Veganism isn't just about food choices, it's also relevant to just about everything we own.
Veganism is a lifestyle choice that has gained much popularity and momentum in the last few years. It is different from vegetarian diet in the sense that not only do vegans not eat any animal products, they also do not consume any animal by-products.
Whether you become a vegan for health reasons or due to ethical values and beliefs, you may want to look into making your entire home vegan. This can be a segmented process that requires some consideration, since most people do not realise how many of the products and materials in their homes come from animals. It may be a long, and at first expensive, process, but if you are committed to the cause it will be worth it in the end.
Let’s take a look at a few changes you can start with.
Silk has been a product of luxury for centuries and oh so desirable with its smooth texture and sought-after beauty. It is sometimes easy to forget how certain products are made, though. The fine material that is silk is spun by the modest silkworm to form cocoons, which is then refined for mass production. According to the vegan ethos, this is certainly not acceptable, as the creatures are used to produce this material.
Used in homes, silk is often employed for cushions and other textile-covered items. You can make a real difference by choosing a silk-free alternative for your cushions, such as satin. Satin is a synthetic textile that has much of the same characteristics as silk, without exploiting living creatures. With some high-quality satins, you will hardly know the difference!
Why not browse the homify professionals for textiles and upholstery to find more good silk alternatives?
Probably the most pervasive ethical debate when it comes to animal-derived materials surrounds the use of fur. Animal rights activists have long been waging war against the use of fur, especially in fashion and clothes design. It is also one of the few materials which you can immediately associate with animals from sight, and certainly no-one can be surprised that it has made onto this list.
In and around the home, fur is often used for linings, and especially rugs. The easiest and closest alternative, is of course, faux fur. This is particularly relevant for rugs, since the same appearance will be held while the actual texture is not that important because of its placement. Faux fur is made up of synthetic fibres and can be made to a high standard and good appearance.
Leather is another material that is prevalent in most, if not all, households. It is used in a wide variety of products, including shoes, wallets, belts, luggage, craft materials, and decorative items. The biggest culprit of leather use in the home, however, will be furniture. Leather is so wide-spread in the manufacturing of furniture that it has nearly become inseparable from the industry.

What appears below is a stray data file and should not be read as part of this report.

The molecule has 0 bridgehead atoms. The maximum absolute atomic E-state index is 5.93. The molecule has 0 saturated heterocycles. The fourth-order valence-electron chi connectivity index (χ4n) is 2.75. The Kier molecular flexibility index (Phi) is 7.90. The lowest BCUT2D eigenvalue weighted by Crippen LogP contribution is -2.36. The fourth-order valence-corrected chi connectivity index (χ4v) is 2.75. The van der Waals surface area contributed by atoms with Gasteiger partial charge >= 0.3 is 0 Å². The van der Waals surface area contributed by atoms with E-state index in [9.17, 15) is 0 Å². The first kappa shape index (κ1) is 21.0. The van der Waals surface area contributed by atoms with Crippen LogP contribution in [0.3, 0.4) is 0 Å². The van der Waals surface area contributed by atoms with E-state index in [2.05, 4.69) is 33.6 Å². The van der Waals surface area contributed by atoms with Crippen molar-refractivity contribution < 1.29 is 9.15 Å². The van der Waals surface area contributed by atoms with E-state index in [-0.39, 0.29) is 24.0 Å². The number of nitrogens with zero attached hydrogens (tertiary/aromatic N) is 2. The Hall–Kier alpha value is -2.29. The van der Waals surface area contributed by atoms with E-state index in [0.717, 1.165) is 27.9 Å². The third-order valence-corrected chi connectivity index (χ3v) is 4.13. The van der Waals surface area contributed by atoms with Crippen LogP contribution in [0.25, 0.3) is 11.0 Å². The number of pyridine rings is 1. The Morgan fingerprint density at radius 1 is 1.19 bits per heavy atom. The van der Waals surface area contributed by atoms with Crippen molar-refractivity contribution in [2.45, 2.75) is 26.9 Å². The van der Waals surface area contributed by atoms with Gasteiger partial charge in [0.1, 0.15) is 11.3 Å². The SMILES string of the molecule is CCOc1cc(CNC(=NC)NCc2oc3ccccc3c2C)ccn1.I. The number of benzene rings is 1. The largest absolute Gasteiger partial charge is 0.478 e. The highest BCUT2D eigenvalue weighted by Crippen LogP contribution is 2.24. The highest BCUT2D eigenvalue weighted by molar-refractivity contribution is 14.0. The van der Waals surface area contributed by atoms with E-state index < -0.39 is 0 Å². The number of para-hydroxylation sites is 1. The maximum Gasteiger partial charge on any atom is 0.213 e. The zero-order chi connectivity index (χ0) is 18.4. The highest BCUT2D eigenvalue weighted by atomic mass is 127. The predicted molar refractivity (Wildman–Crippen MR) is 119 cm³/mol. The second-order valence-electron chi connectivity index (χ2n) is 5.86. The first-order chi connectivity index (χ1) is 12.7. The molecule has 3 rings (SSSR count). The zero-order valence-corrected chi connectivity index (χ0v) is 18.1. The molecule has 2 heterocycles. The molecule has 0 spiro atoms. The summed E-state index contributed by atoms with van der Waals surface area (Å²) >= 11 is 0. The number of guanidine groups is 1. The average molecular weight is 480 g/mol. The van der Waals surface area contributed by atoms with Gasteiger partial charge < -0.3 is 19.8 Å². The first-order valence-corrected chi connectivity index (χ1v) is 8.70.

Phasing out non-vegan products in your home can take a while, several months even, and when it comes to furniture, it might be the most costly. Getting rid of a huge leather sofa and just buying something new is not always an option. Many vegans believe that it will be disrespectful to the animals to just throw animal-derived products out, and suggest wearing out leather products instead. When the time comes for new furnishings, you can then confidently buy a vegan alternative.
There are few things that rival the indulgence of feather bedding. It is also well known that feather products for the bedroom have many benefits, such as being hypo-allergenic and more comfortable. When turning your home vegan, you will soon realise that down bedding is no option at all, due to the cruelty towards ducks and geese often involved in collecting feathers.
Due to modern technology and developments, feather-bedding alternatives can have a similar feel to the real thing, and it is no longer necessarily the ultimate luxury. Interesting fibres can be used as alternatives, including fillings such as microfibre (synthetic) or Ingeo (corn fibre).
The work of bees is renowned for its indispensability in numerous products for human consumption. It is true that we have become largely dependent on the produce of bees for many of our everyday consumables. In the home, the most prevalent use of beeswax is both candles and cosmetics.
Fortunately, there are a wide variety of beeswax-free cosmetic products available these days, and it may be as simple as checking a label. When it comes to candles, though, it may be a bit more difficult to find alternatives. Your best and most available option will be soy candles, which are just as effective as their traditional beeswax counterparts. Make sure to check the label for 100% soy, since even products that claim to be
pure soy can still contain just under half the volume of beeswax.
Woollen carpets have become favourable in many countries due to its sustainability and health benefits as opposed to synthetic alternatives. Most carpets consist of blends of acrylic, nylon, polyester and polypropylene fibres. What's more, many synthetic carpets are lined with latex, and many of these materials are suspected to contain carcinogenic toxins.
It is understandable, then, that people opt for wool, since it is sustainable and biodegradable, eliminating health concerns. This will obviously not be an option for a vegan home, since wool is manufactured from the cut hair of sheep or llamas. Fortunately, it is not the only viable alternative. If you want to turn your home vegan, there are certain plant fibres which will do the trick. Seagrass, for example, is a wonderful solution, since it is a tough fibre which is sustainable and biodegradable, plus it does not hold any dyes and so avoids any added toxins.
If you enjoyed this, take a look at another animal-friendly Ideabook: Is Your Home ’Best Friend’ Proof?